The data suggest an increase in fat consumption, although I didn't make that claim in the last post because I'm aware of the limitations of the dataset. What I wrote is that the data don't support a decrease in fat consumption, which is accurate.
Looking at the graph above, you can see the abrupt increase in fat consumption in 2000. I corrected the data for this artifact in the graph below:
Here's a graph of macronutrient intake since 1909, adjusted for loss and the artifact in 2000:
The graph suggests that fat consumption has gradually increased over the last century (+ 30%), carbohydrate consumption has decreased and then rebounded (currently - 6%), and protein consumption has increased modestly (+ 10%).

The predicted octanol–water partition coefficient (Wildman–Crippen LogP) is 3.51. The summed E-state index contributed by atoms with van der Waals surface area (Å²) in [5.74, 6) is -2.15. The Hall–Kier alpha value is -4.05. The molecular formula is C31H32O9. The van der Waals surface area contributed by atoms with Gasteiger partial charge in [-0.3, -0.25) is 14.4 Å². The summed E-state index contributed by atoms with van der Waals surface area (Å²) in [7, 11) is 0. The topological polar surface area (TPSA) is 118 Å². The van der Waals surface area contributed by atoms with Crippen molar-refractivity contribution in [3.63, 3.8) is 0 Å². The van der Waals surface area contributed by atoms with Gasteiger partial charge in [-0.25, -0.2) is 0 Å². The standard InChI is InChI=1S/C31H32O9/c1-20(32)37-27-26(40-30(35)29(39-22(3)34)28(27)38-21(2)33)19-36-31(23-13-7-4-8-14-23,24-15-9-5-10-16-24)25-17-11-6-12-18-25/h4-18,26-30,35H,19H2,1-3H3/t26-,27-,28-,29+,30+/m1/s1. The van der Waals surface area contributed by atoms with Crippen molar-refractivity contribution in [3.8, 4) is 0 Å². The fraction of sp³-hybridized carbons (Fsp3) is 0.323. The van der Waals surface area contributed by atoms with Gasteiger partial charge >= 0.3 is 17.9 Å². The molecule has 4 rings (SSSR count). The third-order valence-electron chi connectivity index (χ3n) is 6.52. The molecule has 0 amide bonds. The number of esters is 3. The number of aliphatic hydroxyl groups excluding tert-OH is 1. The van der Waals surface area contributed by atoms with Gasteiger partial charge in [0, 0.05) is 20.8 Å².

The modern "obesity epidemic" began in earnest between the 1976-1980 and 1988-1994 NHANES survey periods, and corresponded with an increase in calorie intake. According to the adjusted data, this increase was 350 calories per day since 1970. 65 percent of the increase in calories can be attributed to carbohydrate, 24 percent can be attributed to fat, and 11 percent to protein.
A Note about Reproducing Materials Published on Whole Health Source
I've noticed instances of other bloggers using my original materials without attribution (e.g. graphs). My copyright policy, as always, is on the sidebar to the right (bottom). Here's what it says: